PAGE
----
The weather is dreadfully humid. We didn't have enough players. I felt like I wasted my entire day sitting around, doing nothing, conserving energy and wating for my game.

And then I went to my game and it was awesome.

Because I felt strong.

A strong player. A strong teammate. A strong leader.

It is nothing but a game yet, sometimes, it feels like everything. Everything I am. Everything I want. Everything I have. Everything I strive to be.

That's why I love it.

That's why I play.

Saturday, July 17, 2010

For two weeks, I was a travel blogger

I kept a blog for my family when Meg and I were in South Africa.

I started it a few months before we left, with information on how I was planning the trip, how we got tickets, where we were going: really general things that I wrote just to have some content and give a little background on our trip.

While I was there, I tried (unsuccessfully) to blog every day. But I usually woke up a bit before Meg every morning and I'd fire up my laptop and pound out a few paragraphs on what we'd been up to.

At the time, I hated what I was writing. It was so bland to me. There was no creativity to my writing. It was all very we-did-this-and-then-we-did-this-and-then-we-had-dinner. It was lacking spark, I felt, but I didn't have the time to sit down and pull something glorious together every morning. I did my best.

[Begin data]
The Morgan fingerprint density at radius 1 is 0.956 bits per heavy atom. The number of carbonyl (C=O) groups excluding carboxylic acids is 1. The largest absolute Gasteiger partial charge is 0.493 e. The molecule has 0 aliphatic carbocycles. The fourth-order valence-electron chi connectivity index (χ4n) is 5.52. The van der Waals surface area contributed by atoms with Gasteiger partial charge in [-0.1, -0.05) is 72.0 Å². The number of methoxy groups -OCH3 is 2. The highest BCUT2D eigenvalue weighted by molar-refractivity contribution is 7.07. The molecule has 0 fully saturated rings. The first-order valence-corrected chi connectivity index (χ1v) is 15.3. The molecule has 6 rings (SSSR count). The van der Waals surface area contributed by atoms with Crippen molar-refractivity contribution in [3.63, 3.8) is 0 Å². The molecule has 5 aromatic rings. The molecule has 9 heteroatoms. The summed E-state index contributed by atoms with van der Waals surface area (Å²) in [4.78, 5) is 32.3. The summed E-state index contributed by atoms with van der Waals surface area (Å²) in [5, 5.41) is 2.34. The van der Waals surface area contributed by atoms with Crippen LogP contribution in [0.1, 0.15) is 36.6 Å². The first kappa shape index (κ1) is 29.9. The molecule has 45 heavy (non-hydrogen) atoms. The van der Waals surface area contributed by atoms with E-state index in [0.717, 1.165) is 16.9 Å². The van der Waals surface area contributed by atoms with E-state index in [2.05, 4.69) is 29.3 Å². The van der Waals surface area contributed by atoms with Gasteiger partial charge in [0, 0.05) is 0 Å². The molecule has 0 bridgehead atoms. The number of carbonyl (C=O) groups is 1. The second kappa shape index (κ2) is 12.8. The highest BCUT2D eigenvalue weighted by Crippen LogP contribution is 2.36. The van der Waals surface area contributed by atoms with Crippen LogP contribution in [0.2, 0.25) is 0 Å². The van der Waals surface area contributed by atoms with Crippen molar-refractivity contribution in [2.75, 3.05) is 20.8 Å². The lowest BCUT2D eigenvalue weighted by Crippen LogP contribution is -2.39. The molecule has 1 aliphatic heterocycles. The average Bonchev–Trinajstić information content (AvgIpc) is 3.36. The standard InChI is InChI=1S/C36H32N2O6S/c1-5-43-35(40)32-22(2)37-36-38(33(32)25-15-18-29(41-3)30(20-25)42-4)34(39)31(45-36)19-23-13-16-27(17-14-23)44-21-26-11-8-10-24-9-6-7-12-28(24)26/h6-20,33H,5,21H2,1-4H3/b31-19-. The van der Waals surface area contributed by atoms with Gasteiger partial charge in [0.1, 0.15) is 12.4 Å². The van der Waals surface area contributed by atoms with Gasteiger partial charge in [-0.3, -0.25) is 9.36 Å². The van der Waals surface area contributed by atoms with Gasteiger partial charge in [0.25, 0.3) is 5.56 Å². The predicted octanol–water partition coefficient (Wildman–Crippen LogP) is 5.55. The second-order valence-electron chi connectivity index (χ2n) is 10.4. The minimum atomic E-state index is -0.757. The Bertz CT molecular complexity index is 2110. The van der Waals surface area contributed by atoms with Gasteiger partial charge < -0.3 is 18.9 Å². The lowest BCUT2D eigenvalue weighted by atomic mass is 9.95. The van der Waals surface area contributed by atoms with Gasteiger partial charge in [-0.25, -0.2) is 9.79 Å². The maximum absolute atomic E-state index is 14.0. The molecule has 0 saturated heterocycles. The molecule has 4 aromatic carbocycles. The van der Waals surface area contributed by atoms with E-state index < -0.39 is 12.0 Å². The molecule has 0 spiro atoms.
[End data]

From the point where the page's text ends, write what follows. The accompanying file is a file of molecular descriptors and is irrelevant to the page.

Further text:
And then I'd upload a few pictures to distract people from actually reading.

Even though I wasn't (and am still not) thrilled with what I wrote, I'm really glad that I took the time to do it. I haven't even been home for three weeks and I'm already forgetting little details. One day blends into the next. What day did we meet the Brazilians? Where was that restaurant? I'm glad that we have a fairly detailed, if not exquisitely written, account of our adventures.

So, I suppose that the blog was just as much for me as it was for my friends and family.

I was pleasantly surprised, actually, by the reception that our blog got. I expected that I would email out the link, and everyone would just check in once or twice and sort of forget about it. (Except for my mom, maybe, since she thinks that practically anything Meg and I do is stellar and excellent and otherwise perfect.)